The value of saving
The Greek Postal Savings Bank has been firmly committed to the idea of saving. It promotes this idea by means of money boxes, wall calendars and diaries.
It celebrates World Savings Day with events and presentations involving school teachers and bank executives.
It awards student essays on the importance of saving money by offering money boxes, passbooks with deposits, gifts, etc.
World Savings Day
World Savings Day was first celebrated on 31 October 1926. It was established by the International Savings Banks Institute (ISBI) in Milan, Italy. The Greek Postal Savings Bank officially joined the ISBI and started celebrating the World Savings Day 10 years later.
In 1994, after repeated restructuring and relocating, the ISBI changed its name to World Savings & Retail Banking Institute (WSBI). Nowadays, it represents 940 savings and retail banks globally. Its headquarters are in Brussels.
Money boxesThe Greek Postal Savings Bank money boxes were first introduced in August 1934. They have become the symbol of saving and wise money management.
Metal money boxes
The metal money boxes of the Greek Postal Savings Bank are an original concept that has managed to outshadow the traditional ceramic piggy banks. Being elegant, unbreakable and engraved with a unique identification number, they have become the symbol for saving money in Greece. They are inexpensive. The key to each metal box is kept at the Bank.
The money boxes encourage youngsters to save money and not give in to consumer temptations. They teach children how to save and use their money wisely.
Every year hundreds of money-box identification numbers win small amounts of money in draws.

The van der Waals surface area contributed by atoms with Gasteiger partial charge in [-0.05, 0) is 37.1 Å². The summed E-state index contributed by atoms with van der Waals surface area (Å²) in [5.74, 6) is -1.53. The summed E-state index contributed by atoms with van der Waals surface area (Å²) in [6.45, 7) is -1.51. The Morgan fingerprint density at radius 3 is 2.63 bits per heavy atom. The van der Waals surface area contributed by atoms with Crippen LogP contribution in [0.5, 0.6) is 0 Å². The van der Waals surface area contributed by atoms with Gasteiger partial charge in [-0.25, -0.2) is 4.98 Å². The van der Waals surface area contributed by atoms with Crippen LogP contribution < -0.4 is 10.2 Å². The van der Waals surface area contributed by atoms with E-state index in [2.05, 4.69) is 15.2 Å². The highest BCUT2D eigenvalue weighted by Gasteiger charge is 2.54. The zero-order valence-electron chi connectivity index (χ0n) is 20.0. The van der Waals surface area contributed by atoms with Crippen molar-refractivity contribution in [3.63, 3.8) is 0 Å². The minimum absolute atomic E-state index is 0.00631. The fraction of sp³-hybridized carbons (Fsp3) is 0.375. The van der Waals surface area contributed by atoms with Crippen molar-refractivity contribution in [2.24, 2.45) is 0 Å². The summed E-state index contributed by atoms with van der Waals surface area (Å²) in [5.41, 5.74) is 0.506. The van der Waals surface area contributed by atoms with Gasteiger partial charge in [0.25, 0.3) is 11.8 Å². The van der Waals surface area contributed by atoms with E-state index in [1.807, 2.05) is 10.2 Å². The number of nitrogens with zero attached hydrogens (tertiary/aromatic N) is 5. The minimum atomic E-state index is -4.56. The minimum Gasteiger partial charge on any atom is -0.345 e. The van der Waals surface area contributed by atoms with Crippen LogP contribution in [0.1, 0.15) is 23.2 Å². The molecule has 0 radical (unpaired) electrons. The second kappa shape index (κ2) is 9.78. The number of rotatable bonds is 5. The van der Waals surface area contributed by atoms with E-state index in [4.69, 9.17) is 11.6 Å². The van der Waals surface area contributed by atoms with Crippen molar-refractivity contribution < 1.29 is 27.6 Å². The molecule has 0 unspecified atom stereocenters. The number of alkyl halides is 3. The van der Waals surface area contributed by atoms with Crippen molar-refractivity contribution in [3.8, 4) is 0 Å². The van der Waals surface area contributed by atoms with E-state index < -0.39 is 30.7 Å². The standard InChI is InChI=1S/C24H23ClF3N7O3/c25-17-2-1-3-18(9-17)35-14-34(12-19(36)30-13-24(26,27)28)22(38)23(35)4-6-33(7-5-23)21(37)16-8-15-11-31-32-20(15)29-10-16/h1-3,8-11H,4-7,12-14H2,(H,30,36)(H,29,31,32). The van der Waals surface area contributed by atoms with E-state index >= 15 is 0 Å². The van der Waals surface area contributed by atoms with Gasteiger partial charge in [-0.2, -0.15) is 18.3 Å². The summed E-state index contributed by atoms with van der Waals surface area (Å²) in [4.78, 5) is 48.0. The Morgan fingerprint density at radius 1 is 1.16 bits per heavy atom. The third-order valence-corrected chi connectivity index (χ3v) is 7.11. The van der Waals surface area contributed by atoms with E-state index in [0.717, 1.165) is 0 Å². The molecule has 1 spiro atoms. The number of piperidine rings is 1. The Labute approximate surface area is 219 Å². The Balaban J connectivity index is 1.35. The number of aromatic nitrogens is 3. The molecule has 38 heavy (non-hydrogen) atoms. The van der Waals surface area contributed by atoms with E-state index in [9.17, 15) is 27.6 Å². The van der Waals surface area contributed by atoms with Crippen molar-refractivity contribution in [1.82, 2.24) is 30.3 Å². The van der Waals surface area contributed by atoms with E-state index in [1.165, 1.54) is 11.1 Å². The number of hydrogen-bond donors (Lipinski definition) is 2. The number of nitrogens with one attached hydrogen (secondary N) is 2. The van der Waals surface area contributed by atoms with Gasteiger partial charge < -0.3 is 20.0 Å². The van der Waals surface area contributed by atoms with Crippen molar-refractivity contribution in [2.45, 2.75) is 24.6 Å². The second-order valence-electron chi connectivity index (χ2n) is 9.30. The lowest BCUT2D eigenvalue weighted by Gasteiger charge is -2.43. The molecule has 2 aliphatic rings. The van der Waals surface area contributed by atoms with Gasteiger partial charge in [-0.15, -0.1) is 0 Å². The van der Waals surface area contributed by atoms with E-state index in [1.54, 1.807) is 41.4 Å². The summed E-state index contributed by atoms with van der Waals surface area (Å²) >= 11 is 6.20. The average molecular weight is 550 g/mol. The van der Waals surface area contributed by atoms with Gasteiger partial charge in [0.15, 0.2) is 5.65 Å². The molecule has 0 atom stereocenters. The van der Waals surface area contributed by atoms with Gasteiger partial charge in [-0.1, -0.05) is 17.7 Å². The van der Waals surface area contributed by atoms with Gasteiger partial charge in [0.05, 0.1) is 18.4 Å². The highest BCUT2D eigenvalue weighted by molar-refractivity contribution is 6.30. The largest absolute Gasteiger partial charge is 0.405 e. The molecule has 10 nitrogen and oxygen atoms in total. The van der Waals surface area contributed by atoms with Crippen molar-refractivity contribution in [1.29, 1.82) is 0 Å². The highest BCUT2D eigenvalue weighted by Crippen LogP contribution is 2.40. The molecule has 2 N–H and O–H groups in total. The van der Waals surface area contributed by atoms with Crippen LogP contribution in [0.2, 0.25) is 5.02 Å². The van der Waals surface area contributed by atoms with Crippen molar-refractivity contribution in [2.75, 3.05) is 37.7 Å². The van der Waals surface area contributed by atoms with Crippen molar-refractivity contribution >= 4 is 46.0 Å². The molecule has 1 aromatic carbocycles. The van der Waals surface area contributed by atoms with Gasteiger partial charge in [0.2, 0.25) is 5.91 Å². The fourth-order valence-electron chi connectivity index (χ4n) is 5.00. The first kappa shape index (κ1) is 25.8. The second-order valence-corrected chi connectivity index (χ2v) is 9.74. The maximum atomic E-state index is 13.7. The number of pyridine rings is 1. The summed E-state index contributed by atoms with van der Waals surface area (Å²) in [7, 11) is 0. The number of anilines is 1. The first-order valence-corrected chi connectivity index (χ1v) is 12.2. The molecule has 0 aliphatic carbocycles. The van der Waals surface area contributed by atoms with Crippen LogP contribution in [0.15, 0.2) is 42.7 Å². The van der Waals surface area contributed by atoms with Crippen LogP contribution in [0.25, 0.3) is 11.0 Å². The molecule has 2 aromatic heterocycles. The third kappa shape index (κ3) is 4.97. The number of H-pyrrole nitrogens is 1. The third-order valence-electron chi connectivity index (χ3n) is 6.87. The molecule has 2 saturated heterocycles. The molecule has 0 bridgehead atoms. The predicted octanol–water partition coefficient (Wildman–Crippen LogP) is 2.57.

The introduction of money boxes to Greece
Money boxes were first introduced to Greece with the Royal Decree of 26 February 1935, which stipulated that special rules had to be implemented in order to encourage savings in schools.
On the occasion of the World Savings Day on 31 October, money boxes were distributed to primary and secondary schools all over Greece.
The Greek Postal Savings Bank introduced the celebration of World Savings Day, an event established by the WSBI. This new celebration encouraged the use of money boxes.
Following the outbreak of WWII, the elegant metal money boxes went out of circulation as a result of the prevailing economic recession. They made a comeback in the 1950s, when the World Savings Day was reintroduced.
A symbol of savings for many generations
The idea of teaching school children how to save money was put into effect in 1900, in the founding decree of the Greek Postal Savings Bank in Crete. The decree was later incorporated into the founding law for the Greek Postal Savings Bank. The idea of school-savings banks was set forth in the bylaws of the Bank.
The first metal money boxes came in two shapes and sizes: large rectangular boxes with a coin slot at the top and a banknote slot on the side, and smaller cylindrical boxes with only one slot at the top. They then took on the oval shape.
This was temporarily replaced by the original rectangular shape. However, rounded rectangular boxes have recently made a comeback.
Many generations of Greek students have nostalgic memories of the competitions for the best essay about saving money that took place on 31 October of every year. The prize was a money box from Greek Postal Savings Bank.